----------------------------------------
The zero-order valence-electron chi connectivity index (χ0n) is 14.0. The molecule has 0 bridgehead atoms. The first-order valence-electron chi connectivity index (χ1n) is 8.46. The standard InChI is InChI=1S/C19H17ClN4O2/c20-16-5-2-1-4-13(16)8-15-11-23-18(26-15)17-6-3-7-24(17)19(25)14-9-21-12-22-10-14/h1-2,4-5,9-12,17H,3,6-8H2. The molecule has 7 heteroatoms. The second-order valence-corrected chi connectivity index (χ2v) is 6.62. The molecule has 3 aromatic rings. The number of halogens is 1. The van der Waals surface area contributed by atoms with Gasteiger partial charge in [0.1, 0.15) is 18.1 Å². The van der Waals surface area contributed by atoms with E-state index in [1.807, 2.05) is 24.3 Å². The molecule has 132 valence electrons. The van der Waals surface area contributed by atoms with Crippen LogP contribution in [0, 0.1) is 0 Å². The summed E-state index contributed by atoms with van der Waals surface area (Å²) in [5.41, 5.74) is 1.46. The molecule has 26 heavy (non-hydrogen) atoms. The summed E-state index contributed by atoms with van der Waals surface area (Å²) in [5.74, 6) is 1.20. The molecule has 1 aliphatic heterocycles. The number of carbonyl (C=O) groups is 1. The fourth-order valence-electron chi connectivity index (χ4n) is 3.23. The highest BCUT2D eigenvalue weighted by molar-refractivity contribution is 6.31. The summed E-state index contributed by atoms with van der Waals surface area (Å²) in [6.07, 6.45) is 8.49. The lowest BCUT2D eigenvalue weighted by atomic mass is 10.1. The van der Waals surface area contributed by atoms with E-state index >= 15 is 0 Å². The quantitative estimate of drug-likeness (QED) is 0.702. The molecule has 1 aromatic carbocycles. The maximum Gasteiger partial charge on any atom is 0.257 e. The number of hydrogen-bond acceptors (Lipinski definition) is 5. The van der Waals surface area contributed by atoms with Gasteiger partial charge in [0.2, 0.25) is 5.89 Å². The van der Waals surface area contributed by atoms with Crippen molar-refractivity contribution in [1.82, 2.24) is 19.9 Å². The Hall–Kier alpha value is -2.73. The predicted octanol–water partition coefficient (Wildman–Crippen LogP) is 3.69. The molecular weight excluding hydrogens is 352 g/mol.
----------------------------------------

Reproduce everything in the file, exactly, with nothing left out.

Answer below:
The zero-order valence-electron chi connectivity index (χ0n) is 14.0. The molecule has 0 bridgehead atoms. The first-order valence-electron chi connectivity index (χ1n) is 8.46. The standard InChI is InChI=1S/C19H17ClN4O2/c20-16-5-2-1-4-13(16)8-15-11-23-18(26-15)17-6-3-7-24(17)19(25)14-9-21-12-22-10-14/h1-2,4-5,9-12,17H,3,6-8H2. The molecule has 7 heteroatoms. The second-order valence-corrected chi connectivity index (χ2v) is 6.62. The molecule has 3 aromatic rings. The number of halogens is 1. The van der Waals surface area contributed by atoms with Gasteiger partial charge in [0.1, 0.15) is 18.1 Å². The van der Waals surface area contributed by atoms with E-state index in [1.807, 2.05) is 24.3 Å². The molecule has 132 valence electrons. The van der Waals surface area contributed by atoms with Crippen LogP contribution in [0, 0.1) is 0 Å². The summed E-state index contributed by atoms with van der Waals surface area (Å²) in [5.41, 5.74) is 1.46. The molecule has 26 heavy (non-hydrogen) atoms. The summed E-state index contributed by atoms with van der Waals surface area (Å²) in [5.74, 6) is 1.20. The molecule has 1 aliphatic heterocycles. The number of carbonyl (C=O) groups is 1. The fourth-order valence-electron chi connectivity index (χ4n) is 3.23. The highest BCUT2D eigenvalue weighted by molar-refractivity contribution is 6.31. The summed E-state index contributed by atoms with van der Waals surface area (Å²) in [6.07, 6.45) is 8.49. The lowest BCUT2D eigenvalue weighted by atomic mass is 10.1. The van der Waals surface area contributed by atoms with E-state index >= 15 is 0 Å². The quantitative estimate of drug-likeness (QED) is 0.702. The molecule has 1 aromatic carbocycles. The maximum Gasteiger partial charge on any atom is 0.257 e. The number of hydrogen-bond acceptors (Lipinski definition) is 5. The van der Waals surface area contributed by atoms with Gasteiger partial charge in [0.2, 0.25) is 5.89 Å². The van der Waals surface area contributed by atoms with Crippen molar-refractivity contribution in [1.82, 2.24) is 19.9 Å². The Hall–Kier alpha value is -2.73. The predicted octanol–water partition coefficient (Wildman–Crippen LogP) is 3.69. The molecular weight excluding hydrogens is 352 g/mol.